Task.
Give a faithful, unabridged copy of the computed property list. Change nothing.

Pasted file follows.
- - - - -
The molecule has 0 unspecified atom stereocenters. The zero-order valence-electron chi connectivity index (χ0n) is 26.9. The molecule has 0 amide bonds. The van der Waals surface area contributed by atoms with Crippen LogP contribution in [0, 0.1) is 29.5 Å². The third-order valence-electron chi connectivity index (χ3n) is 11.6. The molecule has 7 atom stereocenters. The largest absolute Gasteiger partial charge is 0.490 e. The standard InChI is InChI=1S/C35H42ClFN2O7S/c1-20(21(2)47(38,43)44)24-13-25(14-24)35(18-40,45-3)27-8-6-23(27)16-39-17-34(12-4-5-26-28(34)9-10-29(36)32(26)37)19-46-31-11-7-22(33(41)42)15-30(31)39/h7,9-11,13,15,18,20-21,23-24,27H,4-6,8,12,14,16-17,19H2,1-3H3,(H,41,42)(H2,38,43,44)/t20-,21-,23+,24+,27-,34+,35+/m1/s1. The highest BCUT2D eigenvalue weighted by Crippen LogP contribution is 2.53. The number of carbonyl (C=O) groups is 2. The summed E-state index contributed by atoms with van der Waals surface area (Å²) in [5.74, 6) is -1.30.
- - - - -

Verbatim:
The molecule has 0 unspecified atom stereocenters. The zero-order valence-electron chi connectivity index (χ0n) is 26.9. The molecule has 0 amide bonds. The van der Waals surface area contributed by atoms with Crippen LogP contribution in [0, 0.1) is 29.5 Å². The third-order valence-electron chi connectivity index (χ3n) is 11.6. The molecule has 7 atom stereocenters. The largest absolute Gasteiger partial charge is 0.490 e. The standard InChI is InChI=1S/C35H42ClFN2O7S/c1-20(21(2)47(38,43)44)24-13-25(14-24)35(18-40,45-3)27-8-6-23(27)16-39-17-34(12-4-5-26-28(34)9-10-29(36)32(26)37)19-46-31-11-7-22(33(41)42)15-30(31)39/h7,9-11,13,15,18,20-21,23-24,27H,4-6,8,12,14,16-17,19H2,1-3H3,(H,41,42)(H2,38,43,44)/t20-,21-,23+,24+,27-,34+,35+/m1/s1. The highest BCUT2D eigenvalue weighted by Crippen LogP contribution is 2.53. The number of carbonyl (C=O) groups is 2. The summed E-state index contributed by atoms with van der Waals surface area (Å²) in [5.74, 6) is -1.30.